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Functional modules within a distributed neural network control feeding in a model medusa

Weissbourd, Brandon and Momose, Tsuyoshi and Nair, Aditya and Kennedy, Ann and Hunt, Bridgett and Anderson, David J. (2021) Functional modules within a distributed neural network control feeding in a model medusa. . (Unpublished) https://resolver.caltech.edu/CaltechAUTHORS:20210223-112625155

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Abstract

Jellyfish are free-swimming, radially symmetric organisms with complex behaviors that arise from coordinated interactions between distinct, autonomously functioning body parts. This behavioral complexity evolved without a corresponding cephalization of the nervous system. The systems-level neural mechanisms through which such decentralized control is achieved remain unclear. Here, we address this question using the jellyfish, Clytia, and present it as a new neuroscience model. We describe a coordinated, asymmetric behavior in which food is passed from the umbrellar margin to the central mouth via directed margin folding. Using newly developed transgenic jellyfish lines to ablate or image specific neuronal subpopulations, we find, unexpectedly, that margin folding reflects the local activation of neural subnetworks that tile the umbrella. Modeling suggests that this structured ensemble activity emerges from sparse, local connectivity rules. These findings reveal how an organismal behavior can emerge from local interactions between functional modules in the absence of a central brain.


Item Type:Report or Paper (Discussion Paper)
Related URLs:
URLURL TypeDescription
https://doi.org/10.1101/2021.02.22.432372DOIDiscussion Paper
ORCID:
AuthorORCID
Weissbourd, Brandon0000-0001-5422-3873
Momose, Tsuyoshi0000-0002-3806-3408
Kennedy, Ann0000-0002-3782-0518
Anderson, David J.0000-0001-6175-3872
Additional Information:The copyright holder for this preprint is the author/funder, who has granted bioRxiv a license to display the preprint in perpetuity. It is made available under a CC-BY-ND 4.0 International license. This version posted February 23, 2021. We thank J. Malamy, E. Houliston, R. Copley, J. Costello, S. Colin, and members of L. Goentoro’s Laboratory, particularly T. Basinger, for assistance establishing Clytia at Caltech and performing initial experiments. We thank J. Malamy for first introducing B.W. and D.J.A to Clytia, X. Da and X. Wang for technical assistance, G. Mancuso for administrative assistance, C. Chiu for laboratory management, S. Ekker and C. Daby for assistance and reagents while establishing the Tol2 system, A. Collazo and the Caltech Biological Imaging Facility for imaging assistance, T. Chari, J. Gehring, and L. Pachter for scRNAseq analysis, and J. DeGiorgis who captured Supplemental Video 2. We thank E. Houliston, J. Parker, D. Prober, T. Karigo, G. Mountoufaris, Y. Ouadah, S. Stagkourakis, A. Vinograd, and B. Yang for feedback on the manuscript. This work was supported in part by the Caltech Center for Evolutionary Science, the Whitman Center of the Marine Biological Laboratory in Woods Hole, MA, a Howard Hughes Medical Institute Fellowship of the Life Sciences Research Foundation (to B.W.), the National Institute Of Neurological Disorders and Stroke of the National Institutes of Health under Award Number K99NS119749 (to B.W.), and by the National Institute Of Mental Health of the National Institutes of Health under Award Number K99MH117264 (to A.K.). The content is solely the responsibility of the authors and does not necessarily represent the official views of the National Institutes of Health. We thank the CRBM Villefranche (FR 3761) for marine facilities, biological resources, and a travel grant to B.W., which is supported by EMBRC-France, whose French state funds are managed by the ANR within the Investments of the Future program under reference ANR-10-INBS-02. T.M was supported by Agence Nationale de la Recherche (ANR), ANR-17-CE13-0016 (i-MMEJ). A. N. is supported by a National Science Scholarship from the Agency of Science, Technology and Research, Singapore. D.J.A. is an Investigator of the Howard Hughes Medical Institute. Author contributions: B.W and D.J.A. conceived of the project and wrote the manuscript, with input from T.M., A.N., A.K., and B.H.. B.W., D.J.A, and B.H. designed and performed histology, behavior, and imaging experiments, and B.W., D.J.A, and T.M. designed and performed experiments establishing transgenesis. B.W., A.N., and A.K. analyzed the data; A.N. performed NMF/ICA, subspace, and GLM analyses.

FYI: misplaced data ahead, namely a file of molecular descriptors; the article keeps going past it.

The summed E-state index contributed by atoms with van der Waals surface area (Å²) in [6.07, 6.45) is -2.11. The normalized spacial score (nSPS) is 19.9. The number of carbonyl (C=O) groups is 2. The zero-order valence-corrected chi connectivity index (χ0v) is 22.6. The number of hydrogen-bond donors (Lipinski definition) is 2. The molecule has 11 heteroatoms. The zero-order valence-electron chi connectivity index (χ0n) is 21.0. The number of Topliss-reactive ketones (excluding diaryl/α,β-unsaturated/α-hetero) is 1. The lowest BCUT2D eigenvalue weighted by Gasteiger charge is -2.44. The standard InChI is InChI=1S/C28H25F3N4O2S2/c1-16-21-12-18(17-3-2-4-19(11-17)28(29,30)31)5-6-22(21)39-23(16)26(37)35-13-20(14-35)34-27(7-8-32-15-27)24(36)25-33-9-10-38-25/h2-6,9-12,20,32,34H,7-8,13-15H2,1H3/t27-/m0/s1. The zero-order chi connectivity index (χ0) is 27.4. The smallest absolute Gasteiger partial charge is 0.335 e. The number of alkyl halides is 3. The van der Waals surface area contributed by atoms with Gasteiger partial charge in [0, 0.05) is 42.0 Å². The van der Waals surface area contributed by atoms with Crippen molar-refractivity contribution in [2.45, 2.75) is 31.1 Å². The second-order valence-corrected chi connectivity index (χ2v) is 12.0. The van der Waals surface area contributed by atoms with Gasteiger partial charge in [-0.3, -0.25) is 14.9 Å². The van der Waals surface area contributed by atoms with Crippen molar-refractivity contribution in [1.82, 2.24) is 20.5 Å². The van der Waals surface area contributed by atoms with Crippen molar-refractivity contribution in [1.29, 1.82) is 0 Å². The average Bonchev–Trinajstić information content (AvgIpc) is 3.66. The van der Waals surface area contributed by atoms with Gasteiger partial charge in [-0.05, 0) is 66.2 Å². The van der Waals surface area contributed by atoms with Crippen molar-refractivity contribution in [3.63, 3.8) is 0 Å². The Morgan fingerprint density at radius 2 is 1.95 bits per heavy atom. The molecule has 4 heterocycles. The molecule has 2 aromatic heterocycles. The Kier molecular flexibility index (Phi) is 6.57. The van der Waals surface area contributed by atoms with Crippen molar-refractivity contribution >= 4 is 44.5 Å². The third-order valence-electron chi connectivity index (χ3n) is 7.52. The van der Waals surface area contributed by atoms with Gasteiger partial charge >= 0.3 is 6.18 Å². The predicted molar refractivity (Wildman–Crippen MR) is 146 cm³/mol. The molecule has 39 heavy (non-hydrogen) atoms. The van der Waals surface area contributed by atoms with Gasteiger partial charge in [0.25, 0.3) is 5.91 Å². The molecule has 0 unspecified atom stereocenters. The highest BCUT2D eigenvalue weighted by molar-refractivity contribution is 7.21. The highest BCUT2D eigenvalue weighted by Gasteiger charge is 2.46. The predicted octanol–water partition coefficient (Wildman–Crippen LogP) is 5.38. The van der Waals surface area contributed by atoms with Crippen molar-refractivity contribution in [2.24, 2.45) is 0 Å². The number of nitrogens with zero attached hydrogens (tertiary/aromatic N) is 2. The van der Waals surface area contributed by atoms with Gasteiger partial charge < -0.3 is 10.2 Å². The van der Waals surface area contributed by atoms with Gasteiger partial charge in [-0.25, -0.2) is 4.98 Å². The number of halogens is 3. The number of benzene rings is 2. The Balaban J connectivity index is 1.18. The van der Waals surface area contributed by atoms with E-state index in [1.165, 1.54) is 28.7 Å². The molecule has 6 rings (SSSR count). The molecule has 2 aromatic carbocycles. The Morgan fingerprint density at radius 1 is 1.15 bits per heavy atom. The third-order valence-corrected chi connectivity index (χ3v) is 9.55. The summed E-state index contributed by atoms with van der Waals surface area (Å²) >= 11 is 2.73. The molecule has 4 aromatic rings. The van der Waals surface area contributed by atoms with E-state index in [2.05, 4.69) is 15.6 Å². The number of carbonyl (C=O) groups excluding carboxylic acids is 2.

Group:Tianqiao and Chrissy Chen Institute for Neuroscience
Funders:
Funding AgencyGrant Number
Caltech Center for Evolutionary ScienceUNSPECIFIED
Marine Biological LaboratoryUNSPECIFIED
Howard Hughes Medical Institute (HHMI)UNSPECIFIED
Life Sciences Research FoundationUNSPECIFIED
NIHK99NS119749
NIHK99MH117264
Le Centre National de Ressources Biologiques MarinesUNSPECIFIED
Agence Nationale pour la Recherche (ANR)ANR-10-INBS-02
Agence Nationale pour la Recherche (ANR)ANR-17-CE13-0016
Agency for Science, Technology and Research (A*STAR)UNSPECIFIED
Record Number:CaltechAUTHORS:20210223-112625155
Persistent URL:https://resolver.caltech.edu/CaltechAUTHORS:20210223-112625155
Official Citation:Functional modules within a distributed neural network control feeding in a model medusa. Brandon Weissbourd, Tsuyoshi Momose, Aditya Nair, Ann Kennedy, Bridgett Hunt, David J Anderson. bioRxiv 2021.02.22.432372; doi: https://doi.org/10.1101/2021.02.22.432372
Usage Policy:No commercial reproduction, distribution, display or performance rights in this work are provided.
ID Code:108153
Collection:CaltechAUTHORS
Deposited By: Tony Diaz
Deposited On:23 Feb 2021 22:52
Last Modified:23 Feb 2021 22:52

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